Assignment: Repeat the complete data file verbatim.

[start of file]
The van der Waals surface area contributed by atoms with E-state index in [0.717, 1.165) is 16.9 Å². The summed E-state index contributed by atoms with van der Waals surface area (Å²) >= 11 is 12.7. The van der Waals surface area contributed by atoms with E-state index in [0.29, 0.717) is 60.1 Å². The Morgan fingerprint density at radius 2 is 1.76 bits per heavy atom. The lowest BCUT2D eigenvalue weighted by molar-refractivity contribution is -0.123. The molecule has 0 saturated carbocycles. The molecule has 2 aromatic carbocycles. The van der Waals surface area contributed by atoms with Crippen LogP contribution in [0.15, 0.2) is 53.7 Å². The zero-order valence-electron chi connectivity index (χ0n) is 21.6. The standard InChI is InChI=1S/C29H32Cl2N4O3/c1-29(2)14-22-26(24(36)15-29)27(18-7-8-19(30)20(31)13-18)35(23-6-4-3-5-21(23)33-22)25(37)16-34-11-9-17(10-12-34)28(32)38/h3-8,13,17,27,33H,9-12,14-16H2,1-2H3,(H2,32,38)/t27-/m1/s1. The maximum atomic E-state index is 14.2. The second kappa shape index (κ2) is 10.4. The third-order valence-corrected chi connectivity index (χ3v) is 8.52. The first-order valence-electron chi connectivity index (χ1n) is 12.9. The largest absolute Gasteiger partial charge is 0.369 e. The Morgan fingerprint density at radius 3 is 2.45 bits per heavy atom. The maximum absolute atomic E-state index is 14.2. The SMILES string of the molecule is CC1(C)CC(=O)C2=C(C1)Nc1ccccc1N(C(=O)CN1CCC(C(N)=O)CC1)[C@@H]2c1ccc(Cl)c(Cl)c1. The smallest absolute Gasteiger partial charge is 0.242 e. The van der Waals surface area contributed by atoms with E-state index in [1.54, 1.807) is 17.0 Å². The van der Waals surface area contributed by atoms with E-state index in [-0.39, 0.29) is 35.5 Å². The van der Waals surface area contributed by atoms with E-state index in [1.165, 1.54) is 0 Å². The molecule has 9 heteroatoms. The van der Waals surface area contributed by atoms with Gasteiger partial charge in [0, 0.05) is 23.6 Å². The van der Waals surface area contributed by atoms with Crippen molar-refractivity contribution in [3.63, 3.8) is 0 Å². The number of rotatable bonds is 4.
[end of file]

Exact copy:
The van der Waals surface area contributed by atoms with E-state index in [0.717, 1.165) is 16.9 Å². The summed E-state index contributed by atoms with van der Waals surface area (Å²) >= 11 is 12.7. The van der Waals surface area contributed by atoms with E-state index in [0.29, 0.717) is 60.1 Å². The Morgan fingerprint density at radius 2 is 1.76 bits per heavy atom. The lowest BCUT2D eigenvalue weighted by molar-refractivity contribution is -0.123. The molecule has 0 saturated carbocycles. The molecule has 2 aromatic carbocycles. The van der Waals surface area contributed by atoms with Crippen LogP contribution in [0.15, 0.2) is 53.7 Å². The zero-order valence-electron chi connectivity index (χ0n) is 21.6. The standard InChI is InChI=1S/C29H32Cl2N4O3/c1-29(2)14-22-26(24(36)15-29)27(18-7-8-19(30)20(31)13-18)35(23-6-4-3-5-21(23)33-22)25(37)16-34-11-9-17(10-12-34)28(32)38/h3-8,13,17,27,33H,9-12,14-16H2,1-2H3,(H2,32,38)/t27-/m1/s1. The maximum atomic E-state index is 14.2. The second kappa shape index (κ2) is 10.4. The third-order valence-corrected chi connectivity index (χ3v) is 8.52. The first-order valence-electron chi connectivity index (χ1n) is 12.9. The largest absolute Gasteiger partial charge is 0.369 e. The Morgan fingerprint density at radius 3 is 2.45 bits per heavy atom. The maximum absolute atomic E-state index is 14.2. The SMILES string of the molecule is CC1(C)CC(=O)C2=C(C1)Nc1ccccc1N(C(=O)CN1CCC(C(N)=O)CC1)[C@@H]2c1ccc(Cl)c(Cl)c1. The smallest absolute Gasteiger partial charge is 0.242 e. The van der Waals surface area contributed by atoms with E-state index in [1.54, 1.807) is 17.0 Å². The van der Waals surface area contributed by atoms with E-state index in [-0.39, 0.29) is 35.5 Å². The van der Waals surface area contributed by atoms with E-state index in [1.165, 1.54) is 0 Å². The molecule has 9 heteroatoms. The van der Waals surface area contributed by atoms with Gasteiger partial charge in [0, 0.05) is 23.6 Å². The van der Waals surface area contributed by atoms with Crippen molar-refractivity contribution in [3.63, 3.8) is 0 Å². The number of rotatable bonds is 4.